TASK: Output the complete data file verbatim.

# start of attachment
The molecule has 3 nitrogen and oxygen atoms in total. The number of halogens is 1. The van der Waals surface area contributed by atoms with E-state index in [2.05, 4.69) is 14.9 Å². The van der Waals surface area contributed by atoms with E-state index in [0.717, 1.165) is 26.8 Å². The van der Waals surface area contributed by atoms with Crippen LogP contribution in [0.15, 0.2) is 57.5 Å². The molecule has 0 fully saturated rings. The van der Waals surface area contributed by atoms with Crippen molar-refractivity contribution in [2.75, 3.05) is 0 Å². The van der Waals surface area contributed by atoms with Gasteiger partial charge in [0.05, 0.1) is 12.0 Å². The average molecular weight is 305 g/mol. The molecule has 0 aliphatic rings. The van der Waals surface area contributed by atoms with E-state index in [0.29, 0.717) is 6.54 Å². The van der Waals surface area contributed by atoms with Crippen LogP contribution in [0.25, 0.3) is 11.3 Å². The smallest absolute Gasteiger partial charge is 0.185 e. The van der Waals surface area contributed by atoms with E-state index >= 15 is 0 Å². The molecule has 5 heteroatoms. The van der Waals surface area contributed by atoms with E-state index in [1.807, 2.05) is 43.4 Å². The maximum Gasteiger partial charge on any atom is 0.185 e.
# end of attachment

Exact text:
The molecule has 3 nitrogen and oxygen atoms in total. The number of halogens is 1. The van der Waals surface area contributed by atoms with E-state index in [2.05, 4.69) is 14.9 Å². The van der Waals surface area contributed by atoms with E-state index in [0.717, 1.165) is 26.8 Å². The van der Waals surface area contributed by atoms with Crippen LogP contribution in [0.15, 0.2) is 57.5 Å². The molecule has 0 fully saturated rings. The van der Waals surface area contributed by atoms with Crippen molar-refractivity contribution in [2.75, 3.05) is 0 Å². The van der Waals surface area contributed by atoms with Gasteiger partial charge in [0.05, 0.1) is 12.0 Å². The average molecular weight is 305 g/mol. The molecule has 0 aliphatic rings. The van der Waals surface area contributed by atoms with E-state index in [0.29, 0.717) is 6.54 Å². The van der Waals surface area contributed by atoms with Crippen LogP contribution in [0.25, 0.3) is 11.3 Å². The smallest absolute Gasteiger partial charge is 0.185 e. The van der Waals surface area contributed by atoms with E-state index >= 15 is 0 Å². The molecule has 5 heteroatoms. The van der Waals surface area contributed by atoms with E-state index in [1.807, 2.05) is 43.4 Å². The maximum Gasteiger partial charge on any atom is 0.185 e.